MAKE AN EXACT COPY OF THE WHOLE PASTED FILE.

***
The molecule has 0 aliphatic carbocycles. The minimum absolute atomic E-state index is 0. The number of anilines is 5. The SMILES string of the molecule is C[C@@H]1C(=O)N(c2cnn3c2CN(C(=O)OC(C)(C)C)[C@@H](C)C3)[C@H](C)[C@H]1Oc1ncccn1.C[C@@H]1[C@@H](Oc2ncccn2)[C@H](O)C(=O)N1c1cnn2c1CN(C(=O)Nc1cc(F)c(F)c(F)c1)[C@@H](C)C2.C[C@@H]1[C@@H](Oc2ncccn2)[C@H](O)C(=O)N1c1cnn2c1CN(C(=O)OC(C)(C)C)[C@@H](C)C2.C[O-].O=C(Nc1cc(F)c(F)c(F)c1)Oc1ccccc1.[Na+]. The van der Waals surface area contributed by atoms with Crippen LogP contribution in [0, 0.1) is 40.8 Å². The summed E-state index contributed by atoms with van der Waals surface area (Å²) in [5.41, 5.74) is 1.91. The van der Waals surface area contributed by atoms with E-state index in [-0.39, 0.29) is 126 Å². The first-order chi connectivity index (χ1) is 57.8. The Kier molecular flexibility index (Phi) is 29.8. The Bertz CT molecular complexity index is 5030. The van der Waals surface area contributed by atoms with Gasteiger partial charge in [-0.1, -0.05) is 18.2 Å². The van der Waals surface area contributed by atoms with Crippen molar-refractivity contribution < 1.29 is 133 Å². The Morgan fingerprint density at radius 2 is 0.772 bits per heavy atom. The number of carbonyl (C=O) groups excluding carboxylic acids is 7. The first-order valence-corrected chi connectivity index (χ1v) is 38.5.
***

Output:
The molecule has 0 aliphatic carbocycles. The minimum absolute atomic E-state index is 0. The number of anilines is 5. The SMILES string of the molecule is C[C@@H]1C(=O)N(c2cnn3c2CN(C(=O)OC(C)(C)C)[C@@H](C)C3)[C@H](C)[C@H]1Oc1ncccn1.C[C@@H]1[C@@H](Oc2ncccn2)[C@H](O)C(=O)N1c1cnn2c1CN(C(=O)Nc1cc(F)c(F)c(F)c1)[C@@H](C)C2.C[C@@H]1[C@@H](Oc2ncccn2)[C@H](O)C(=O)N1c1cnn2c1CN(C(=O)OC(C)(C)C)[C@@H](C)C2.C[O-].O=C(Nc1cc(F)c(F)c(F)c1)Oc1ccccc1.[Na+]. The van der Waals surface area contributed by atoms with Crippen LogP contribution in [0, 0.1) is 40.8 Å². The summed E-state index contributed by atoms with van der Waals surface area (Å²) in [5.41, 5.74) is 1.91. The van der Waals surface area contributed by atoms with E-state index in [-0.39, 0.29) is 126 Å². The first-order chi connectivity index (χ1) is 57.8. The Kier molecular flexibility index (Phi) is 29.8. The Bertz CT molecular complexity index is 5030. The van der Waals surface area contributed by atoms with Gasteiger partial charge in [-0.1, -0.05) is 18.2 Å². The van der Waals surface area contributed by atoms with Crippen molar-refractivity contribution < 1.29 is 133 Å². The Morgan fingerprint density at radius 2 is 0.772 bits per heavy atom. The number of carbonyl (C=O) groups excluding carboxylic acids is 7. The first-order valence-corrected chi connectivity index (χ1v) is 38.5.